Superb

Last week was the Super Bowl. The Patriots triumphed over the Falcons, in a surprise comeback late in the game. White savior and Trump aficionado Tom Brady wins again. Fireworks. Applause. But that’s not what I’m here to talk about. 

The biggest sporting event in America is a massive television event, with not only the game drawing in crowds, but the halftime show with Lady Gaga, and of course, the ads. 

Wait, what?

No longer are the ads just a necessary interlude between the meat of the entertainment; for many, they’re the main course. The second suggestion on Google for Super Bowl is “Super Bowl Ads”. That’s right, people are actively searching out advertising to watch of their own volition for entertainment.

Ever aspect of the Super Bowl is filled with advertising and sponsorship. The half time show, where Lady Gaga’s performance was scrutinized for any semblance of political affiliation, message, or value? Oh, you’re referring to the Pepsi Zero Sugar Super Bowl LI Halftime Show (feat. Lady Gaga). We don’t have advertising to support the performance of Lady Gaga; Lady Gaga is there to perform advertising.

Sex doesn’t sell anymore; activism does.

The day after the game, people filled their office buildings and classrooms, and discussed above all else, the advertising. Why? Because it’s easy. It’s the most digestible part. It appeals to the lowest common denominator. Maybe you don’t like sports, or Gaga’s brand of pop, but you do like capitalism.

People talked about the ads they thought were controversial. People chastised the companies that played it too safe. People scoured the halftime show for a message, resorting to assuming Lady Gaga’s political agenda based on her performance of a 1940s folk song. But as Leah Finnegan said better than I could, the message was nothing more complex than buy Pepsi.

So what’s wrong with this? Advertising is pervasive, what’s the harm in enjoying it?

Advertising is a scourge. Advertising is constant violence layered on the American public. Advertising is so prevalent that you don’t see the harm in it.

Companies only care about one thing: profit. Don’t fool yourself thinking otherwise. They will sell to you with any and all means available to them. In the hyper-politicized world, consumers (that’s us) are looking for some sense of message, some social justice, the sense of progress they expected from the previous administration carried over to the surely liberal multimillion CEOs. The old strategies don’t work anymore. Don Draper faces a changing world. Sex doesn’t sell anymore; activism does.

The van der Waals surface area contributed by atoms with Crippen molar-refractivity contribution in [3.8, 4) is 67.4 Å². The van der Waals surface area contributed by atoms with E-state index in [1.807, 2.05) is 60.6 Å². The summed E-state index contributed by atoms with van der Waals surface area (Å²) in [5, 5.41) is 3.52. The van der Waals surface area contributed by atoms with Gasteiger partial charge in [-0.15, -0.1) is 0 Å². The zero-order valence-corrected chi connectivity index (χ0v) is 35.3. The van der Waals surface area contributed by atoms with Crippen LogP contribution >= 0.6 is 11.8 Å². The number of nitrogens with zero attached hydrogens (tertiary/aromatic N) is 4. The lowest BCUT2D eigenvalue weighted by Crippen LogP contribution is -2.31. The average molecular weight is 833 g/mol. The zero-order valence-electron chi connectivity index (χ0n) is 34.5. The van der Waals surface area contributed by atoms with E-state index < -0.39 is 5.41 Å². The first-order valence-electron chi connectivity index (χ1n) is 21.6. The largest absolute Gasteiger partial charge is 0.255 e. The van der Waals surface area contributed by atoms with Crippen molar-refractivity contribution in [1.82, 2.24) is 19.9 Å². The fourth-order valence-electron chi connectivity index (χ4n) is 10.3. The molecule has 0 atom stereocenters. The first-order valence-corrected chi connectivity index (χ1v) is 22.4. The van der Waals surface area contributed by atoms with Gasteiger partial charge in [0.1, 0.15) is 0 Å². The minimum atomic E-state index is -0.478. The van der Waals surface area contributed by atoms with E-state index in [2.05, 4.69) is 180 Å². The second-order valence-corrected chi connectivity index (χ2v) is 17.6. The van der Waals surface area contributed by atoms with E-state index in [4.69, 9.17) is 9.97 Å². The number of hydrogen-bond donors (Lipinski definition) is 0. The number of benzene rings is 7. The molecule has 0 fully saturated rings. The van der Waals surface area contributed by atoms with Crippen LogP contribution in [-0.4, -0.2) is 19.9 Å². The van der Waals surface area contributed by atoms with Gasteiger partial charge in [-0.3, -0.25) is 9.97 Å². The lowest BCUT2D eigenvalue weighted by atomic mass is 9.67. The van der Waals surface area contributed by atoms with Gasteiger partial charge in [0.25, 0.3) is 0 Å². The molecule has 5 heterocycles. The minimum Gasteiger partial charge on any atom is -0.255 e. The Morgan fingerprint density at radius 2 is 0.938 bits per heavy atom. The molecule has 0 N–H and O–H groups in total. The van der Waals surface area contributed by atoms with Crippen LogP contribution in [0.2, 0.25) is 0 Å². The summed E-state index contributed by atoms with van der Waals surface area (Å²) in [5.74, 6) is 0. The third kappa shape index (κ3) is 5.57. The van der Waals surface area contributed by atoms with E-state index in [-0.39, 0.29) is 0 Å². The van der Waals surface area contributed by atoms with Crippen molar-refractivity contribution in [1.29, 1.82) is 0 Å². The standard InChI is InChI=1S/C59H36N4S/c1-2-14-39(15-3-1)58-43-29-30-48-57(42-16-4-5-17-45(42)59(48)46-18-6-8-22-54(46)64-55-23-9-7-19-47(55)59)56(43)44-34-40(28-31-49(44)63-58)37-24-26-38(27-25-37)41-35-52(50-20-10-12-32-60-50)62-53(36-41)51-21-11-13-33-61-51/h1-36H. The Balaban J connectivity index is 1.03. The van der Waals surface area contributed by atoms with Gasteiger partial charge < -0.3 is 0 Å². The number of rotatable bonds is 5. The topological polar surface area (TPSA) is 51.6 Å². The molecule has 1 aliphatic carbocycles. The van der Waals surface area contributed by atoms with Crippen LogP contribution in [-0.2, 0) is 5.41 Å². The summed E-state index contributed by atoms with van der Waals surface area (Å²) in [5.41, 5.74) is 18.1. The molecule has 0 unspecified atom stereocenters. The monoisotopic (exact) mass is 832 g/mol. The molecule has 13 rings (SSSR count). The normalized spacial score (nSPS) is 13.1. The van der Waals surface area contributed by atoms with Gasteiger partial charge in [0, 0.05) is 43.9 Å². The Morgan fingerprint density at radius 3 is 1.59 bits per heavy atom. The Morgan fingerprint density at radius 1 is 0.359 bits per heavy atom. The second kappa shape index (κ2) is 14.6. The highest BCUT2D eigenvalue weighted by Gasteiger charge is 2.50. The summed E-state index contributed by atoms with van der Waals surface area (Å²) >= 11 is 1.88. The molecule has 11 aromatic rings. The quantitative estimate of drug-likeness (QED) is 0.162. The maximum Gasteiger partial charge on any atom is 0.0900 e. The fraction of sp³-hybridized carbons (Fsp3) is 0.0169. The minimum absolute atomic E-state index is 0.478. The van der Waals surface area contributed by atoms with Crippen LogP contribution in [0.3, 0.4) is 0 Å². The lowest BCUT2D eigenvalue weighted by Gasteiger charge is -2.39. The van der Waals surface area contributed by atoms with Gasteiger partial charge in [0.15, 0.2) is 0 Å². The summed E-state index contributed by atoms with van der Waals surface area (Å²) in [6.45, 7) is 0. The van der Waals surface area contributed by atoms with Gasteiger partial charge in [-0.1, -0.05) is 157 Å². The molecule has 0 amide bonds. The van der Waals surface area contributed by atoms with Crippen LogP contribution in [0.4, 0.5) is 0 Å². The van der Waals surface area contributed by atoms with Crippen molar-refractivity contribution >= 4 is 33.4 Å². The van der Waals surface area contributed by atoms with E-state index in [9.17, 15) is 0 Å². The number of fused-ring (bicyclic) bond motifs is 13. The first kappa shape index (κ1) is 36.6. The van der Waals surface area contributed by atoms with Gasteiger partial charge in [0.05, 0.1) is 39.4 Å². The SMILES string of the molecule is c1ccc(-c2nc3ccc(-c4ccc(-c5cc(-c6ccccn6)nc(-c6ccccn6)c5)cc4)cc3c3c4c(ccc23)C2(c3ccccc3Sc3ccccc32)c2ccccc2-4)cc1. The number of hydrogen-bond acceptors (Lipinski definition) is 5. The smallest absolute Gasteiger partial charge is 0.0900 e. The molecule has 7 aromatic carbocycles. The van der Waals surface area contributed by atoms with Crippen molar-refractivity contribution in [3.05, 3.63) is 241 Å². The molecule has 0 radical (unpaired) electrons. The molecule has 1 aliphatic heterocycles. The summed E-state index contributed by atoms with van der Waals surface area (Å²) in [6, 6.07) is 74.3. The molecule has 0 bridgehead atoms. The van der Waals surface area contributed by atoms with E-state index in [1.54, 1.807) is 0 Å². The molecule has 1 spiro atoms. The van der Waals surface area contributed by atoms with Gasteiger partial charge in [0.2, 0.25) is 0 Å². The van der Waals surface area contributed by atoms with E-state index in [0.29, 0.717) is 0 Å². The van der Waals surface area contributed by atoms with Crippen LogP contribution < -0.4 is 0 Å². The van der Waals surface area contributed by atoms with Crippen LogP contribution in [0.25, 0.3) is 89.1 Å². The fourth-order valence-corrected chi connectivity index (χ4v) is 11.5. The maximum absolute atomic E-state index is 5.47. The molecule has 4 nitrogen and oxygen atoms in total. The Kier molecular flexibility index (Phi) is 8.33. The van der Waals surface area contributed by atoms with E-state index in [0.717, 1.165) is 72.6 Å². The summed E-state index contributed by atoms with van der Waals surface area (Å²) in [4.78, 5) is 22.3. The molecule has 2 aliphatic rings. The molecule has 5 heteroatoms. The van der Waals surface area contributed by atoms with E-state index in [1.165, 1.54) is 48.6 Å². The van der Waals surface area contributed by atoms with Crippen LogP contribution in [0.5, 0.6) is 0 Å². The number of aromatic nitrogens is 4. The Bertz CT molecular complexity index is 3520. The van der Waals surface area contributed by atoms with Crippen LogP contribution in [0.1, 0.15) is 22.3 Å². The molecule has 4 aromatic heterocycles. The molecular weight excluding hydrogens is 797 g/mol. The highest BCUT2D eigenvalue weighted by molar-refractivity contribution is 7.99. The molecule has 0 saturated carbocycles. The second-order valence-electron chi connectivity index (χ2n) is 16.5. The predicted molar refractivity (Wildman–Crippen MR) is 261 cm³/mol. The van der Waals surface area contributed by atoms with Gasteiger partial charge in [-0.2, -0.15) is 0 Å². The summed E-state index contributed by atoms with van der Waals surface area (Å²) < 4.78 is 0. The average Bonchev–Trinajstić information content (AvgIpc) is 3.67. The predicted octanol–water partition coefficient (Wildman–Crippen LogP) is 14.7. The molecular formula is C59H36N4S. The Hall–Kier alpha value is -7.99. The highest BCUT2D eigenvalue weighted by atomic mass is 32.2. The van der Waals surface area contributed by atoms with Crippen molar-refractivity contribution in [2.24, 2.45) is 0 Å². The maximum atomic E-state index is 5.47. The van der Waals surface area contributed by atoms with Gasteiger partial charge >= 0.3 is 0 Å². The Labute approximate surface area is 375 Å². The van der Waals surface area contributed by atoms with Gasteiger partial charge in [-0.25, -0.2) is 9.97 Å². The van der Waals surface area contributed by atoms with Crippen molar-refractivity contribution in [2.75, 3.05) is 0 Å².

Think I’m wrong? Go look. It’s not hard. Load any website, go anywhere outside. Find an ad. No longer do you see beautiful young people living perfect lives at the hands of a product. You see beautiful young people making a difference while drinking Starbucks. 

Do you think Coca-Cola, or Google, or Apple care about some greater sense of purpose? Fuck no. Not unless there’s money involved. Thankfully for them, we’ve showed there is. 

Delete Uber! They don’t care about you. The taxi drivers of New York went on strike for an hour, so Uber turned off surge pricing. Strike breaking? Hardly. Uber doesn't care. The outrage was an overreaction of their poorly designed algorithm. It removes any incentive for a driver to go out there, slows the time it takes to get a car, but reduces the rate a consumer would pay. The story ran anyways.

Lyft immediately capitalized on the issue, making a $1 million fund for the ACLU. Did they suddenly have a change of heart and decide it was the right time to support progress? Fuck no. They saw the brilliant marketing strategy for what is was, and decided to profit. 

$1 million is chump-change for a company that has saved $126 million by classifying its workers as independent contractors, depriving them of proper wages or health care. But they care. Uber spent $3 million on a legal defense fund to help with its drivers immigration issues. They’re just as guilty.

Corporations are not people. They certainly are not your friends. They go where the wind blows, will follow the money to your grave, all in pursuit of all-mighty profit. Their aims may align with yours. They might use their influence for good. But do no forget. If the Trump administration offered more shareholder value they would turn their backs on you faster than you could blink. 

Don’t be fooled. Do not adapt. The companies are your enemies. Do not forget. It shouldn’t be too hard; the advertising is everywhere.


Hyperion.

Hypatia.